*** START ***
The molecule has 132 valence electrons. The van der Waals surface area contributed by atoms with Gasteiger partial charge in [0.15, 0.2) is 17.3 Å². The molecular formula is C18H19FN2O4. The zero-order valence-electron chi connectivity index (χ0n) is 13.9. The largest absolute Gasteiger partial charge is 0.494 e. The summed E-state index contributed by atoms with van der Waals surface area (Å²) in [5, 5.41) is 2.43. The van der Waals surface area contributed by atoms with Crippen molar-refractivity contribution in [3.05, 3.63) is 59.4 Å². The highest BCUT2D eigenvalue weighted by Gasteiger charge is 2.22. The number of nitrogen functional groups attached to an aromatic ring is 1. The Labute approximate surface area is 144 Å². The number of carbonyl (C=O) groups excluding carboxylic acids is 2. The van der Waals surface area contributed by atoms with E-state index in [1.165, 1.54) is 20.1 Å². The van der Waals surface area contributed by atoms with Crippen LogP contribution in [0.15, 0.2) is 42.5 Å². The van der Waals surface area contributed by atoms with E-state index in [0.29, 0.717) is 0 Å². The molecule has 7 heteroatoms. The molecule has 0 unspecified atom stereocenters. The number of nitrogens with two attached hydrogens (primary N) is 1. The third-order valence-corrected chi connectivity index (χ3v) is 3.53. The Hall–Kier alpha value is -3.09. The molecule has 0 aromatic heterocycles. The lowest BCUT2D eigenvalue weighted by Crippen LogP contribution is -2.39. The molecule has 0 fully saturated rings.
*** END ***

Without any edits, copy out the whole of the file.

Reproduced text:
The molecule has 132 valence electrons. The van der Waals surface area contributed by atoms with Gasteiger partial charge in [0.15, 0.2) is 17.3 Å². The molecular formula is C18H19FN2O4. The zero-order valence-electron chi connectivity index (χ0n) is 13.9. The largest absolute Gasteiger partial charge is 0.494 e. The summed E-state index contributed by atoms with van der Waals surface area (Å²) in [5, 5.41) is 2.43. The van der Waals surface area contributed by atoms with Crippen molar-refractivity contribution in [3.05, 3.63) is 59.4 Å². The highest BCUT2D eigenvalue weighted by Gasteiger charge is 2.22. The number of nitrogen functional groups attached to an aromatic ring is 1. The Labute approximate surface area is 144 Å². The number of carbonyl (C=O) groups excluding carboxylic acids is 2. The van der Waals surface area contributed by atoms with E-state index in [1.165, 1.54) is 20.1 Å². The van der Waals surface area contributed by atoms with Crippen LogP contribution in [0.15, 0.2) is 42.5 Å². The van der Waals surface area contributed by atoms with E-state index in [0.29, 0.717) is 0 Å². The molecule has 7 heteroatoms. The molecule has 0 unspecified atom stereocenters. The number of nitrogens with two attached hydrogens (primary N) is 1. The third-order valence-corrected chi connectivity index (χ3v) is 3.53. The Hall–Kier alpha value is -3.09. The molecule has 0 aromatic heterocycles. The lowest BCUT2D eigenvalue weighted by Crippen LogP contribution is -2.39. The molecule has 0 fully saturated rings.